Astronomers today announced that they have found a “missing link” for pulsar research. A pulsar has been found to oscillate between emitting radio waves and X-rays while spinning extremely fast.
Pulsars, which are the remnants of dead stars (neutron stars) that were not massive enough to become black holes, are generally classified by the type of electromagnetic emissions they create. As the super-dense objects spin, the throw out radiation such as radio waves an X-rays. Astronomers believe that neutron stars in binary star systems may be “spun up” as they take in matter from a companion star, then begin emitting X-rays as they spin more quickly.
The newly-discovered pulsar is referred to as a “millisecond pulsar” by astronomers, spitting out pulses of radiation in just milliseconds. It also represents a pulsar in the relatively short-lived in-between state of switching between emitting radio waves and X-rays as it accretes surrounding material. Observations of the pulsar are set to be published this week in the journal Nature.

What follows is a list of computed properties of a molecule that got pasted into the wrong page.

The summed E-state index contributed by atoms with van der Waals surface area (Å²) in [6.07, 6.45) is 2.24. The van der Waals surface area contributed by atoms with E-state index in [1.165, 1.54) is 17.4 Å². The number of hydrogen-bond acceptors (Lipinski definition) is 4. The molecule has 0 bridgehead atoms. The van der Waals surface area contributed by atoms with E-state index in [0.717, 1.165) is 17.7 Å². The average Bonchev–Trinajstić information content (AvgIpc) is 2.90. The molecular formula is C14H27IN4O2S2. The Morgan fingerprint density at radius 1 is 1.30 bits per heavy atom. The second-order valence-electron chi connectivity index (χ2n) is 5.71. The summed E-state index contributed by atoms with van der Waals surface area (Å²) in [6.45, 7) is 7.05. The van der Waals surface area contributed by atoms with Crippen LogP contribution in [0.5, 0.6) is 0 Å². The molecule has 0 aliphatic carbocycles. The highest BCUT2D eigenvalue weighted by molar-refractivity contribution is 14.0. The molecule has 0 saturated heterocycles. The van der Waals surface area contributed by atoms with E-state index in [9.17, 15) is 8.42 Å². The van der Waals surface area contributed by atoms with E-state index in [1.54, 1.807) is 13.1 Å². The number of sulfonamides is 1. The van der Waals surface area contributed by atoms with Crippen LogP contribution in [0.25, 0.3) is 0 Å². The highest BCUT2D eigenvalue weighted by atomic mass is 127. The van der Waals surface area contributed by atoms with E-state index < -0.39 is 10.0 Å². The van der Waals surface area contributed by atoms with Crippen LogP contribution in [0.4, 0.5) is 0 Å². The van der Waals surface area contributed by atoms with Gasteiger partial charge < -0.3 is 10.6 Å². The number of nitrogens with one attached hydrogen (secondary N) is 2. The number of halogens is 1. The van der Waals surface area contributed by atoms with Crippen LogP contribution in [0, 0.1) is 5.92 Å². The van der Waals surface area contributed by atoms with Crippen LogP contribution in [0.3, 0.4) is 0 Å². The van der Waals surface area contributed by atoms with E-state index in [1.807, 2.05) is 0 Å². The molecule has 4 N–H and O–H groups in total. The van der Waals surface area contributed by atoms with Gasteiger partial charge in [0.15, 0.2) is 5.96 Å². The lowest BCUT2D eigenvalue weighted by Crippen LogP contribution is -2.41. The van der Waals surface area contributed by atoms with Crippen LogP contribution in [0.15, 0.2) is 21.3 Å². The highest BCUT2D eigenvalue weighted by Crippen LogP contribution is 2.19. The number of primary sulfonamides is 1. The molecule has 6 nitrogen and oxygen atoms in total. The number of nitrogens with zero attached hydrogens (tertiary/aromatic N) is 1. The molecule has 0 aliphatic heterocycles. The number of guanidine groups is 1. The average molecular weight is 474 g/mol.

“The search is finally over: with our discovery of a millisecond pulsar that, within only a few weeks, switched from being accretion-powered and X-ray-bright to rotation-powered and bright in radio waves, we finally have the missing link in pulsar evolution,” said Alessandro Papitto, an astronomer at the Institute of Space Sciences and lead author on the paper.
The pulsar, currently named IGR J18245-2452, was spotted emitting X-ray pulsed earlier this year using two European Space Agency (ESA) space telescopes. However, later observations revealed that the pulsar is actually the same one that was discovered by astronomers in 2006 – when it was observed emitting radio pulses. Further observations showed that the pulsar switched again to radio pulses just weeks after its “re-discovery.”
“At that time, it appeared to be just another millisecond radio pulsar, but now here it was shining in X-rays – this is clearly no ordinary pulsar,” said Papitto.
The new observations help confirm current theories about the formation of pulsars and millisecond pulsars in particular. They also shed light on how binary systems might evolve through time.
(Image courtesy ESA)